baleful influence in subverting the sentiments of the people to destroy the Union. Mr. Gilmer then adverted to the dangerous character of the Virginia manifesto, [See page 247.] It contained two propositions, alike fallacious and destructive, namely, that Virginia's only safety was to leave the Union, and, second, that such a course was the only way to reconstruct the Union. He also adverted, in the same connection, to Senator Clingman's letter to a leading North Carolina paper, in which the Senator explicitly warned the people that it was the determination of the Republican party to subjugate the South, and, finally, to abolish Slavery in the States even at the risk of civil war! There was a purpose in this most wicked, most baleful misrepresentation to the people; but, he knew if the people of the Border States could be assured that the object of these men who were hurrying the South into extremes was to break up the Union, they would shudder with horror at the very idea, as the men who voted for Breckenridge would, at the knowledge of the truth, had they been told, as they ought to have been told, that the men who put Mr. Breckenridge in nomination intended to break up the Union if they failed. They would have shuddered at the idea of assisting in such a work. The honest farmers and mechanics and traders of the South would shudder if they were told that the movement, represented to them as one intended for the purpose of securing Southern rights under a reconstruction of the Government, was, in fact, designed by the men of the Baltimore platform, to dissever the Union and break up the Government. The men of the South would shudder at the great mistake they had made in voting in compli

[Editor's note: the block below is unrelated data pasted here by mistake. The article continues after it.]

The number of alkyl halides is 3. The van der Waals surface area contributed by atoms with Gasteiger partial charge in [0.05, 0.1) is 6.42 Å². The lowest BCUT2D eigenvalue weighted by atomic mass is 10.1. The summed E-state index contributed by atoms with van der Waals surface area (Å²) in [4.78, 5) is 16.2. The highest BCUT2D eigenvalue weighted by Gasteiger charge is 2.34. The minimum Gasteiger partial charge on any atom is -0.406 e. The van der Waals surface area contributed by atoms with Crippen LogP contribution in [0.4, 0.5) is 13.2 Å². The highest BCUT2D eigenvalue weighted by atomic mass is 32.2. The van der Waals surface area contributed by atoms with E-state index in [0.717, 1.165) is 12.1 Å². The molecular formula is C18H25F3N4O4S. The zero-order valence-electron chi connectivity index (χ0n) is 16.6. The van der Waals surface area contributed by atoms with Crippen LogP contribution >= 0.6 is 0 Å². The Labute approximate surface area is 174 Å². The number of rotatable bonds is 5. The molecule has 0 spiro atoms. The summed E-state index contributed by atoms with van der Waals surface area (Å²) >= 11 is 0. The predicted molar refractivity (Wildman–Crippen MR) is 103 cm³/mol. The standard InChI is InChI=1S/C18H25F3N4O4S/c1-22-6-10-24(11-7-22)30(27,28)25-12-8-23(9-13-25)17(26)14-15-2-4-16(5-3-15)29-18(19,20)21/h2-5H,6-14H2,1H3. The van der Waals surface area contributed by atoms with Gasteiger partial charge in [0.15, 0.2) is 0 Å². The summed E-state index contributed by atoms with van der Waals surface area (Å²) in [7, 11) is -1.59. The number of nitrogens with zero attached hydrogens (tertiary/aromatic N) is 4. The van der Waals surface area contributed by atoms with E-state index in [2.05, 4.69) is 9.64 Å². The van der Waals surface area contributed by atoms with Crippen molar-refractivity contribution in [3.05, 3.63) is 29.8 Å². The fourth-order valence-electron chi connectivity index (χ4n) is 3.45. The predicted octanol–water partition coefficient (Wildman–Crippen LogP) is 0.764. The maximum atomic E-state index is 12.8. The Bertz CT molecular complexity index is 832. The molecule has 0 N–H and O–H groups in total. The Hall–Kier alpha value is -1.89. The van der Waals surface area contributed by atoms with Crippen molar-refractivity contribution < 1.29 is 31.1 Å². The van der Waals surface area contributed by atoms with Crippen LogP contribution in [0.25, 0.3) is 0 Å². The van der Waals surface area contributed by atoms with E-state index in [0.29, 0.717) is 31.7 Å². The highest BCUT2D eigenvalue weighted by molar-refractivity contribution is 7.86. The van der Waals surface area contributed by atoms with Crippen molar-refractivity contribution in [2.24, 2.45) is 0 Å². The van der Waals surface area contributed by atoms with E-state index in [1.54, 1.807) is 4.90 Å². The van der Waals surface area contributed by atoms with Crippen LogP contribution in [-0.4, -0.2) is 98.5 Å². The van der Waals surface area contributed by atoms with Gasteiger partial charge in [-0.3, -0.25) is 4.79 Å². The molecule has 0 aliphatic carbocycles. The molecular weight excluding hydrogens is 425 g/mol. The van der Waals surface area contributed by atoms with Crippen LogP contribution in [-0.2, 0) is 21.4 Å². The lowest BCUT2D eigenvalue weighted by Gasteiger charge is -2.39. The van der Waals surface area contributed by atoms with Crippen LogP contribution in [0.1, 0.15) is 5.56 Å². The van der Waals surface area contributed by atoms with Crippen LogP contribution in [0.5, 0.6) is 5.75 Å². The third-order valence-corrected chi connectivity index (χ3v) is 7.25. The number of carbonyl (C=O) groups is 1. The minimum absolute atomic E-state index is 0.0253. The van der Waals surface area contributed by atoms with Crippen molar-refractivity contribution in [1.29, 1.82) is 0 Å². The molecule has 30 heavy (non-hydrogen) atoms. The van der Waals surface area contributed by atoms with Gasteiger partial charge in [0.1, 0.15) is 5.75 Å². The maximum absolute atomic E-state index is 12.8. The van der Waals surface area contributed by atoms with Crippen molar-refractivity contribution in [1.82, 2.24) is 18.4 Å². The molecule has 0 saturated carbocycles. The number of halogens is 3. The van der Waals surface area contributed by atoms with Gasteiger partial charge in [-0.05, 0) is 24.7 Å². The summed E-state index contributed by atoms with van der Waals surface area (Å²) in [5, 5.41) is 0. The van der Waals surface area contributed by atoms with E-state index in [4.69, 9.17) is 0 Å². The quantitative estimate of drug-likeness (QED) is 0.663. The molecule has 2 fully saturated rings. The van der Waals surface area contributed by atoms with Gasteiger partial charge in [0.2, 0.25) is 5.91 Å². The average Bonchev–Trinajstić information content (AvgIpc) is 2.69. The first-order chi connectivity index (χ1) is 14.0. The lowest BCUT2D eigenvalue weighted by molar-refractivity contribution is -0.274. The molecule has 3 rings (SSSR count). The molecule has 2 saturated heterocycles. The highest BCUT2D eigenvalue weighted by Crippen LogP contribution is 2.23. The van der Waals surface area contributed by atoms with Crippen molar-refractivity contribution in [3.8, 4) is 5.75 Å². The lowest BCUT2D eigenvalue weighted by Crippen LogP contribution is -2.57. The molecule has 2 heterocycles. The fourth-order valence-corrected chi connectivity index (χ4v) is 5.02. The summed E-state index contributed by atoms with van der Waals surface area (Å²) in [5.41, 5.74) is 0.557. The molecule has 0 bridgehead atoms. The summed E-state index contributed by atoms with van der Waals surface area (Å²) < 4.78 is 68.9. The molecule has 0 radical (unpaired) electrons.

ance with those secessionists and disunion